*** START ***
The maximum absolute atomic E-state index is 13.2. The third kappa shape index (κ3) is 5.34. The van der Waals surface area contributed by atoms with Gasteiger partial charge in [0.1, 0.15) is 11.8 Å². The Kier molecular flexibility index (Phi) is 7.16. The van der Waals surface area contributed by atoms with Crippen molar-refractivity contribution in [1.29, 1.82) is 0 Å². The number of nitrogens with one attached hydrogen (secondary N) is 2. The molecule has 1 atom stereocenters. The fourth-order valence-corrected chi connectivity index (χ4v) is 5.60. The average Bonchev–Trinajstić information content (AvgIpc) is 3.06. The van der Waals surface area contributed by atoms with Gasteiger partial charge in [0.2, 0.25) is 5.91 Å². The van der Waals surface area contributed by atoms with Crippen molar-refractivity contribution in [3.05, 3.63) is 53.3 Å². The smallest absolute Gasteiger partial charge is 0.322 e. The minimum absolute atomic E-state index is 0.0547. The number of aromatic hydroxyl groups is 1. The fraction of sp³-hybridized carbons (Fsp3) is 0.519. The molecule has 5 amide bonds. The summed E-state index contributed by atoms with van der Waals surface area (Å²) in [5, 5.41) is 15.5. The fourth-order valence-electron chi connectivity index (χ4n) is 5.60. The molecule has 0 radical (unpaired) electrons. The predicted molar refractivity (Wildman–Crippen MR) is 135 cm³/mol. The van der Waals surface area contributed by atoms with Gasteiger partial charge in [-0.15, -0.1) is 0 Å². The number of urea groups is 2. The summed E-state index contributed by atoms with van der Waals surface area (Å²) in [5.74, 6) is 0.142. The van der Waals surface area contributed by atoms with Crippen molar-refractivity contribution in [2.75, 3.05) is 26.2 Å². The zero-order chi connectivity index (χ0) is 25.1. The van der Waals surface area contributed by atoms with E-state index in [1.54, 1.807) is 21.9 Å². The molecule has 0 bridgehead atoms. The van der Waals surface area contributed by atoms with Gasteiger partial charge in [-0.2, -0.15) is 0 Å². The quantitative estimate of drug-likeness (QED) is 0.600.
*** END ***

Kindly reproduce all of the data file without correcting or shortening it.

The maximum absolute atomic E-state index is 13.2. The third kappa shape index (κ3) is 5.34. The van der Waals surface area contributed by atoms with Gasteiger partial charge in [0.1, 0.15) is 11.8 Å². The Kier molecular flexibility index (Phi) is 7.16. The van der Waals surface area contributed by atoms with Crippen molar-refractivity contribution in [1.29, 1.82) is 0 Å². The number of nitrogens with one attached hydrogen (secondary N) is 2. The molecule has 1 atom stereocenters. The fourth-order valence-corrected chi connectivity index (χ4v) is 5.60. The average Bonchev–Trinajstić information content (AvgIpc) is 3.06. The van der Waals surface area contributed by atoms with Gasteiger partial charge in [0.2, 0.25) is 5.91 Å². The van der Waals surface area contributed by atoms with Crippen molar-refractivity contribution in [3.05, 3.63) is 53.3 Å². The smallest absolute Gasteiger partial charge is 0.322 e. The minimum absolute atomic E-state index is 0.0547. The number of aromatic hydroxyl groups is 1. The fraction of sp³-hybridized carbons (Fsp3) is 0.519. The molecule has 5 amide bonds. The summed E-state index contributed by atoms with van der Waals surface area (Å²) in [5, 5.41) is 15.5. The fourth-order valence-electron chi connectivity index (χ4n) is 5.60. The molecule has 0 radical (unpaired) electrons. The predicted molar refractivity (Wildman–Crippen MR) is 135 cm³/mol. The van der Waals surface area contributed by atoms with Gasteiger partial charge in [-0.15, -0.1) is 0 Å². The number of urea groups is 2. The summed E-state index contributed by atoms with van der Waals surface area (Å²) in [5.74, 6) is 0.142. The van der Waals surface area contributed by atoms with Crippen molar-refractivity contribution in [2.75, 3.05) is 26.2 Å². The zero-order chi connectivity index (χ0) is 25.1. The van der Waals surface area contributed by atoms with E-state index in [1.54, 1.807) is 21.9 Å². The molecule has 0 bridgehead atoms. The van der Waals surface area contributed by atoms with Gasteiger partial charge in [-0.2, -0.15) is 0 Å². The quantitative estimate of drug-likeness (QED) is 0.600.